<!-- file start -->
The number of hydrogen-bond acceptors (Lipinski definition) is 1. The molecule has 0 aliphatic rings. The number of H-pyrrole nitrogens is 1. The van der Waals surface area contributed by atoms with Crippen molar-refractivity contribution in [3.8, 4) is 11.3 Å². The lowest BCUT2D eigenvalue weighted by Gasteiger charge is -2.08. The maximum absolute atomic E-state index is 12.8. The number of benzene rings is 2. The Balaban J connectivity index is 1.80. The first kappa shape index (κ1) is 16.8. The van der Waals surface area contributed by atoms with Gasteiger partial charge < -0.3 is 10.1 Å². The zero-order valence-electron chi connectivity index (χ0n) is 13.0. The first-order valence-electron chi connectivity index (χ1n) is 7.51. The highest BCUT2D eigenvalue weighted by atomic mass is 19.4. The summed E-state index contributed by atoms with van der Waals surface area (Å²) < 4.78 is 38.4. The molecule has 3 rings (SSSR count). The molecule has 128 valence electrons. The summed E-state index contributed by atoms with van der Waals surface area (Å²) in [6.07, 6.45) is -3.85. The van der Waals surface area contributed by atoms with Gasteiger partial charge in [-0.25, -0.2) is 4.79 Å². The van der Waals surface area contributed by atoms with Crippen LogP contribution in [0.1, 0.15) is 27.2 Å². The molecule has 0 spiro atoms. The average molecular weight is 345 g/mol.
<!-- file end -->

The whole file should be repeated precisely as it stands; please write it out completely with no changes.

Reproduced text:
The number of hydrogen-bond acceptors (Lipinski definition) is 1. The molecule has 0 aliphatic rings. The number of H-pyrrole nitrogens is 1. The van der Waals surface area contributed by atoms with Crippen molar-refractivity contribution in [3.8, 4) is 11.3 Å². The lowest BCUT2D eigenvalue weighted by Gasteiger charge is -2.08. The maximum absolute atomic E-state index is 12.8. The number of benzene rings is 2. The Balaban J connectivity index is 1.80. The first kappa shape index (κ1) is 16.8. The van der Waals surface area contributed by atoms with Gasteiger partial charge < -0.3 is 10.1 Å². The zero-order valence-electron chi connectivity index (χ0n) is 13.0. The first-order valence-electron chi connectivity index (χ1n) is 7.51. The highest BCUT2D eigenvalue weighted by atomic mass is 19.4. The summed E-state index contributed by atoms with van der Waals surface area (Å²) < 4.78 is 38.4. The molecule has 3 rings (SSSR count). The molecule has 128 valence electrons. The summed E-state index contributed by atoms with van der Waals surface area (Å²) in [6.07, 6.45) is -3.85. The van der Waals surface area contributed by atoms with Gasteiger partial charge in [-0.25, -0.2) is 4.79 Å². The van der Waals surface area contributed by atoms with Crippen LogP contribution in [0.1, 0.15) is 27.2 Å². The molecule has 0 spiro atoms. The average molecular weight is 345 g/mol.